THE PICONE FAMILY ARE NO STRANGERS TO THE WORLD OF FOOD.
The family business has been a landmark of Dundas, Ontario for over a century. Established by Mark’s grandparents, when Mark began considering his career path, pursuing a degree in business was more in line than running the family business, let alone becoming a chef.
Ultimately, the ambitious and entrepreneurial- spirited son established his reputation as a world-renowned chef, teacher and champion of the art and business of food in the heart of Niagara. Mark credits his disciplined upbringing and roots in the family business for his success today as chef owner and operator of the Mark Picone Culinary Studio in Vineland.
“I come from a large family with a strong Italian background, where food was very much the instigator of discussion – it brought family and friends to the table,” he explains. “There was always a sense of sharing, respect and generosity. Buying and trading food with locals and knowing who your guests and customers are – in reality, a sense of hospitality was extended.”
A love of learning and sharing his knowledge are a major part of Mark’s world. “My undergraduate degree from the University of Guelph and recently completing my MBA, I stand behind the principles of lifelong learning. Even chefs need to know and understand a high level of math and science. And as a Chef Professor at the Canadian Food and Wine Institute, Niagara College, I’m definitely inspiring a sense of professionalism and problem-solving skills I’ve learned in business, not just cooking, to young adults who have chosen the culinary world as a pathway to a career.”
Mark’s own career trajectory has been impressive and has established him as one of Canada’s most celebrated chefs. His years spent training in restaurants across Ontario before working abroad in France and Italy led the way for his return to Canada in the mid ‘90s where he was executive chef at Vineland Estates. Recruited by John Howard, owner of Megalomaniac Wines, Mark and his brigade brought an unparalleled level of culinary excellence to Vineland for a generation; he was instrumental in placing Vineland, indeed the Niagara region, on the world map as a premium food and wine destination.
Awards, designations and accolades for Mark have been abundant. He secured his Certified Chef de Cuisine designation in 1999, has multiple AAA/CAA four-diamond awards, and holds a Fellowship from the Ontario Hostelry Institute and DiRoNA recognition. In 2001, he was appointed to the Order of Professional Italian Restaurateurs (ORPI) – a rare distinction outside of Europe, for bringing Italian culinary standards to a new level and in 2003, Mark was invited to cook at the James Beard House in New York, USA.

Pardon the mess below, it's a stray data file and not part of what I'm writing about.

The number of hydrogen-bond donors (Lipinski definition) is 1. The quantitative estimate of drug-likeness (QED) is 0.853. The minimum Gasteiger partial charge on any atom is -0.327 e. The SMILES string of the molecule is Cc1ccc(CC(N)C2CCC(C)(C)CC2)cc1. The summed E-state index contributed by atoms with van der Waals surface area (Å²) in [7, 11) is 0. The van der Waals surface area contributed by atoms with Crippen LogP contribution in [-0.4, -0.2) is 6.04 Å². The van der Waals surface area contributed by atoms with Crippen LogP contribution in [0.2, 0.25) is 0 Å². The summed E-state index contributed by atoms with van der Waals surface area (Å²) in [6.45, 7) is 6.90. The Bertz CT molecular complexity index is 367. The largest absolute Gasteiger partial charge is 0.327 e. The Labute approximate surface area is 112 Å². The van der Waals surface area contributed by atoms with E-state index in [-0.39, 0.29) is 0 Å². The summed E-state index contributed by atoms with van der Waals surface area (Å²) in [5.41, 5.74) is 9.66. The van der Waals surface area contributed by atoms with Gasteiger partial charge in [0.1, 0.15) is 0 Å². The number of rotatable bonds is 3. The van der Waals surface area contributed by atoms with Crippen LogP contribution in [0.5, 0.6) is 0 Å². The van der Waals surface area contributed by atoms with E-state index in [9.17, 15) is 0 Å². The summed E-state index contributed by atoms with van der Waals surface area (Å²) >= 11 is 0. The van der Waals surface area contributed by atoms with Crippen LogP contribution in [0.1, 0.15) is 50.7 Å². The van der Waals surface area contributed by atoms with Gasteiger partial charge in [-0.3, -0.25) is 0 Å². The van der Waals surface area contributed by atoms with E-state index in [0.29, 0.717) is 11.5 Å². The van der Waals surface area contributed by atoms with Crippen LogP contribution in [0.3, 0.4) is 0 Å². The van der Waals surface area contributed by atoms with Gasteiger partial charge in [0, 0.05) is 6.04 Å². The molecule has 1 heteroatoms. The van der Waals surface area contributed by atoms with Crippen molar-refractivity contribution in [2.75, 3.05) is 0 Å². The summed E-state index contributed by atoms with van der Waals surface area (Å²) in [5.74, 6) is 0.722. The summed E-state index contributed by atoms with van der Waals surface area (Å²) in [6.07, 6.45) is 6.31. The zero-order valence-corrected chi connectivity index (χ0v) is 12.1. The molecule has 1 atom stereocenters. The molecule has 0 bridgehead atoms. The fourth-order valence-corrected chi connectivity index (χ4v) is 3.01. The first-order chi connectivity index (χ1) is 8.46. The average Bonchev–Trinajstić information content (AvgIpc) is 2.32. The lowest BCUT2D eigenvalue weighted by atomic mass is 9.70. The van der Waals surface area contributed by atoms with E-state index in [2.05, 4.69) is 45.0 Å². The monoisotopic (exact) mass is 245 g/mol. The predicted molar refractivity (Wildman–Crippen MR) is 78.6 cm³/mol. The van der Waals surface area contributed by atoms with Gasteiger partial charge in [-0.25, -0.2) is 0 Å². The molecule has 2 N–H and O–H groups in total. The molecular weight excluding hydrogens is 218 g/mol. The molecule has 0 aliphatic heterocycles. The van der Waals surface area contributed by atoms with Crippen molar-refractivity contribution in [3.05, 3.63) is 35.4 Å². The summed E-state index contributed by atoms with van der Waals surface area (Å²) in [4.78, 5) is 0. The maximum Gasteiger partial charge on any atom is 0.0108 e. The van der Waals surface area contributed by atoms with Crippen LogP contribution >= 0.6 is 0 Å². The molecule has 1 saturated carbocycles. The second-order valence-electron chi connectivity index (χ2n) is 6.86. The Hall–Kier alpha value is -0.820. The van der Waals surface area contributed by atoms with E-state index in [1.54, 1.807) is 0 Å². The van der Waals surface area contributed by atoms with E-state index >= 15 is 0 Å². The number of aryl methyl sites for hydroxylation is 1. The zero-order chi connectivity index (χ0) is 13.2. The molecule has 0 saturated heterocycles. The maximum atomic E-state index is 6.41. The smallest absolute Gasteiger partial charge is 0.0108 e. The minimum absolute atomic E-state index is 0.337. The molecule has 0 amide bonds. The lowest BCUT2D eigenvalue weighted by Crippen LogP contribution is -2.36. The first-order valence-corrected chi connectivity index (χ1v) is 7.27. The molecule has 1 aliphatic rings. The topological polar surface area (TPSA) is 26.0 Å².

Mark’s sense of community and, by extension, the role a business should fulfill, established the Elsie Picone Community Service Award in 2012. This award is presented to a graduating high school student in good standing who has demonstrated, through voluntary contributions, particularly in a leadership capacity, a commitment to making Dundas and surrounding area a better place to live. The Italian Chamber of Commerce of Ontario recognized Mark with its Business Excellence Award for Arts, Culture and Science in 2013.
While Mark loves Canada, he admits there’s one place that still has a hold on him. “I often say if I wasn’t in Niagara, I would be back in Italy. I always say what a privilege it is to be a Canadian and in Canada, specifically Niagara. We’re very lucky. Niagara has copious amounts of green space, culture, ‘wow’ sites, walking and biking paths, and that’s powerful. And today, people from around the world come to Niagara to experience what is now synonymous with being a world-class destination for wine and food.”
Mark’s dedication to ongoing training and hands-on experience keeps him motivated to stay in the game. “I was very lucky to work abroad, where
I had some incredible life- changing experiences. The attention to detail I learned at Arnolfo in Colle val d’Elsa, discerning beef quality in Charolais cattle in Vitteaux, or artisan cheese making
in Corpoyer al Chapelle, Burgundy – these experiences, along with the many credible team members I’ve worked with, have shaped the way I cook and run my businesses today.”
Surprisingly, for a chef of Mark’s calibre, he did not attend culinary school. His years of training, experiences and learned business acumen combined have given him what he calls an aptitude for problem solving and skills needed to create the level of dining experience he offers at the studio, not to mention what led to the success at Vineland. “My initial career path wasn’t to be a chef and when I returned from Italy, I was invited to Vineland. I was up for the challenge. I love building, I love creating and I think creatively. I like to be innovative in terms of problem solving and I believe that’s what business school teaches you. What we collectively achieved both front and back of the house at Vineland was providing a quintessential Niagara hospitality experience around food and wine that was beyond outstanding.”